Tomorrow I Was Always a Lion
Tomorrow I Was Always a Lion
Tomorrow I was Always a Lion is a captivating theatrical investigation into the nature of psychosis and recovery. Based on the extraordinary memoir by Arnhild Lauveng, it tells a unique personal story of living with and recovering from schizophrenia – a contentious prognosis that challenges our perception and understanding of the condition.
This bold and inventive new production interrogates this controversial text with insights from world-leading psychologists, psychiatrists and neuroscientists.
‘Visual storytelling at its most inventive.’ The Stage â˜…â˜…â˜…â˜…
Belarus Free Theatre (BFT) is an award-winning independent company, committed to educating and campaigning in the related fields of the arts, internationalism, and social justice. Following their furious production of Sarah Kane’s 4.48 Psychosis, which is blacklisted in their homeland, BFT have fearlessly continued to use theatre to excavate social taboos. Tomorrow I Was Always a Lion continues this journey of provoking and challenging the deepest questions of our humanity.
‘A striking piece of art… successful on so many levels.’ The Reviews Hub â˜…â˜…â˜…â˜…1/2
‘Ingenious journey inside mental illness’ The Guardian
Supported by The Wellcome Trust, Cockayne - Grants for the Arts, and the London Community Foundation. Developed at Rose Bruford College of Theatre and Performance. Based on I morgen var jeg alltid en løve by Arnhild Lauveng. Reproduced with permission of Cappelen Damm and Skyhorse Publishing.
‘Engrossing and provoking… essential viewing’. What’s On Stage â˜…â˜…â˜…â˜…
Adult themes. Contains some nudity.
Relaxed Performance: Thursday 10 November.
BSL Interpreted Performance: Friday 11 November
Audience members are welcome to attend any of the post-show discussions detailed below after the date they have seen the show. Just show your ticket stub to the front of house staff at the discussion you would like to attend to gain entry. Please note that there will be no post show conversation on Tuesday 1 November.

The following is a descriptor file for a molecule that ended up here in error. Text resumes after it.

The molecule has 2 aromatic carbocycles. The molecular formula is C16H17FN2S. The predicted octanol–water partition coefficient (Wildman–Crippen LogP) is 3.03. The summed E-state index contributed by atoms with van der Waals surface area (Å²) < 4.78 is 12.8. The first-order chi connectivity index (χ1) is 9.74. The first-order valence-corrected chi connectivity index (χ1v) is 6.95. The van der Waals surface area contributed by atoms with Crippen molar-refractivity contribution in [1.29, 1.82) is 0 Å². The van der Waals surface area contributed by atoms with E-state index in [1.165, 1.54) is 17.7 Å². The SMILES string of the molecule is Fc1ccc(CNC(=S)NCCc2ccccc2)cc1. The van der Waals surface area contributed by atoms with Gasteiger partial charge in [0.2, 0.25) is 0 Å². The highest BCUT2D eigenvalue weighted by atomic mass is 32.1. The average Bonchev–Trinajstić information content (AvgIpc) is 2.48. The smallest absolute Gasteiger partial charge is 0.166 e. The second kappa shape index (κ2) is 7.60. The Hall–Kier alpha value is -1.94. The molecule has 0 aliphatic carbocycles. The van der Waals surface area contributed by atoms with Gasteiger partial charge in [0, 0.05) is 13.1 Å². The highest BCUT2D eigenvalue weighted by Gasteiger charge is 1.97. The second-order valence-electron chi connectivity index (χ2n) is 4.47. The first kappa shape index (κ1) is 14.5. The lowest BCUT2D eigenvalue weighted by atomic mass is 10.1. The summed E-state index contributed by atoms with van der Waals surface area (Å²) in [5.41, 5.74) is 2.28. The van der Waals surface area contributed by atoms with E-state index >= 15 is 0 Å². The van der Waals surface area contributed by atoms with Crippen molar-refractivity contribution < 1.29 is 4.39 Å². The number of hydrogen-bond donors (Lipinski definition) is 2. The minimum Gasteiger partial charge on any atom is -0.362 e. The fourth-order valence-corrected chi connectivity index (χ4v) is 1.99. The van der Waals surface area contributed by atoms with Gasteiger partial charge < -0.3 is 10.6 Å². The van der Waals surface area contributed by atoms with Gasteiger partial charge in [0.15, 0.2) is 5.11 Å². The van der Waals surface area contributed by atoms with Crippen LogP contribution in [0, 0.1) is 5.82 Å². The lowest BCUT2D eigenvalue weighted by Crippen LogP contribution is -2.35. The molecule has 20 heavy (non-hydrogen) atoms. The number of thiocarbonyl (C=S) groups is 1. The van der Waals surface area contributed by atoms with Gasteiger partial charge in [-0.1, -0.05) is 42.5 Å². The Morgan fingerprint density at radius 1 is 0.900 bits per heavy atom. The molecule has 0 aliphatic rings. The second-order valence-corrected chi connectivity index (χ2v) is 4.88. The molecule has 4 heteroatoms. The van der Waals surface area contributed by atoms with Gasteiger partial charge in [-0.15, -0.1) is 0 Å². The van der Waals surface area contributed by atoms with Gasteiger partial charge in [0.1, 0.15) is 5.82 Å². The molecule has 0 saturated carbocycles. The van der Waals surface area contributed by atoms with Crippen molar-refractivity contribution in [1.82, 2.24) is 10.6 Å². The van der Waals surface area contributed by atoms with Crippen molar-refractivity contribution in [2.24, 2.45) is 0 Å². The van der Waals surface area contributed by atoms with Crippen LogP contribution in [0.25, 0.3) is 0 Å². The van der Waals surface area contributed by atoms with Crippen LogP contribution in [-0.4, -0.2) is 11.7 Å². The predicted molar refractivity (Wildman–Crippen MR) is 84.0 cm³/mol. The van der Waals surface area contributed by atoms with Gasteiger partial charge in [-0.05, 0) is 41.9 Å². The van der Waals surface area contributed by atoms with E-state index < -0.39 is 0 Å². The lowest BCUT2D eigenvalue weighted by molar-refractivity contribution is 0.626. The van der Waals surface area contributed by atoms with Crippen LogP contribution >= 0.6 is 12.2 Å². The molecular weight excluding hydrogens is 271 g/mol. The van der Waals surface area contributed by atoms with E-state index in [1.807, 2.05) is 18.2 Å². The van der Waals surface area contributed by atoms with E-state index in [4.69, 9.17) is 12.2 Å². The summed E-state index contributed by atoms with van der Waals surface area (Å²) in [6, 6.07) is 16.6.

Tuesday 2 & Friday 4 November: Julie McNamara will lead active conversations that draw on the singular narrative of Arnhild through the play.
Thursday 3 November: Dolly Sen: the writer, film-maker, mental health consultant and trainer, with lived experience of psychosis, mood disorder and PTSD will invite the audience to join her in an open-hearted and candid discussion.
Saturday 5 November (matinee and evening): Jim Pope is a theatre director and co-artistic director of Playing On theatre Company. In these conversations, Jim will demonstrate the theatre techniques he uses to explore the relationships between doctors and patients.
Tuesday 8 November: Rai Waddingham - Hearing Voices Network; Dr Taipo Afuape - Liberation Psychology; Dr Alan Bleakley - Medical Humanities Plymouth University discuss alternative modes of and approaches to treatment of and living with psychosis. Discussion facilitated by Charles Heriot-Maitland, clinical psychologist specialising in compassion focussed therapy and psychosis.
Wednesday 9 November: Jonny Benjamin and Dr Helen Fisher will lead a discussion about contemporary approaches to the treatment of schizophrenia and other psychotic disorders.
Thursday 10 November: Anti-university Now host a session that will create exploratory spaces within the theatre for audience members to reflect on and respond to the themes of the play.
Friday 11 November: Vladimir Shcherban: director of Tomorrow I was always a Lion and associate director/co-founder of Belarus Free Theatre, in conversation with Dr Stan Papoulias of Kings College Institute of Psychology, Psychiatry and Neuroscience.
Saturday 12 November (matinee): facilitated by a group of people from the Hearing Voices Café sessions that recently ran at the Wellcome Collection
Saturday 12 November (evening): Artist and mental health activist the Vacuum Cleaner will present an introduction to his collaborative project Madlove: A Designer Asylum, based on experiences of mental health.
Watch the trailer here: